The Art of Price Negotiations When Shopping at Yard Sales
Planning to do some yard sale shopping this spring? Well, you aren't alone. The spring and summer months are the prime time for yard sale shopping, as many homeowners are looking to clean out unwanted belongings in an effort to earn some cash. But if you're hoping to buy and resale items purchased at a yard sale for a profit, you'll need to master the art of negotiations. Just because an item is marked for a specific price doesn't necessarily mean that it's the bottom price. With the right approach, you can often negotiate the owner into selling it at a lower price.
Dress Nice... But Not Too Nice
You might be surprised to learn that your choice of clothes will play an impact on your ability to negotiate better prices at a yard sale. If you show up looking like you just rolled out of bed, owners may be hesitant to lower the prices of their products. Additionally, if you show up wearing a business suit, they may assume you are looking to resell the items for a profit, in which case they may hold their ground on the price. Even if you are planning to resell the items for a profit (and you probably are), don't let the seller know, as this may affect his or her decision on whether to lower the price.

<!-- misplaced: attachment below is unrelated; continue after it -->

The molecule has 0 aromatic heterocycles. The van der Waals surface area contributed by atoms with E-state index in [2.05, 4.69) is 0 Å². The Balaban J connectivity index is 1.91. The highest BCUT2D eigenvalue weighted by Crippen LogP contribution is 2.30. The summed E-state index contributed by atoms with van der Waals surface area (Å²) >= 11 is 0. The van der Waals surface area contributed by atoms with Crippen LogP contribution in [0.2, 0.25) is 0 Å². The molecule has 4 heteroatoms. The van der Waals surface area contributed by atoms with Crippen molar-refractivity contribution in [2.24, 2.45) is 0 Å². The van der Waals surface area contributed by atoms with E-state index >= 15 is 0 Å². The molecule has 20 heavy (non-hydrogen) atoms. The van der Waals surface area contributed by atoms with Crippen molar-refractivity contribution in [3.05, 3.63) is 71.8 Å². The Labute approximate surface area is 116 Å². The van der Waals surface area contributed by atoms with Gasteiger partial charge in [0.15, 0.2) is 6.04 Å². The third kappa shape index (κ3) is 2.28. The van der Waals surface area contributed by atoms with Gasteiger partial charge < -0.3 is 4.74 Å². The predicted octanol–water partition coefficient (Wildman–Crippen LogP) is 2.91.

Bundle Items Together
Among the easiest ways to negotiate better prices at yard sales is to bundle items together. If the owner is selling old vinyl records for $2 bucks a piece, for instance, you can offer to buy 10 of them for $15. Because you are buying bulk, there's a good chance that he or she will agree to this lower price. Besides, the worst that can happen is they'll say "no" and you'll have to settle for the original price.
Be Reasonable with Your Negotiations
Arguably, the single most important to follow when negotiating deals at yard sales is to be reasonable. In other words, don't offer $10 for an item that's marked $100. This can have a negative impact by discouraging the seller from budging from his or her price.
Look for Flaws
The vast majority of items sold at yard sales and garage sales are used (not surprisingly). Therefore, there's a good chance of them containing flaws and damage. You can use this to your advantage by negotiating lower prices base on the flaws. If you see a coach with a small scuff in the fabric, ask the seller if he or she is willing to accept a lower price it because of the damage.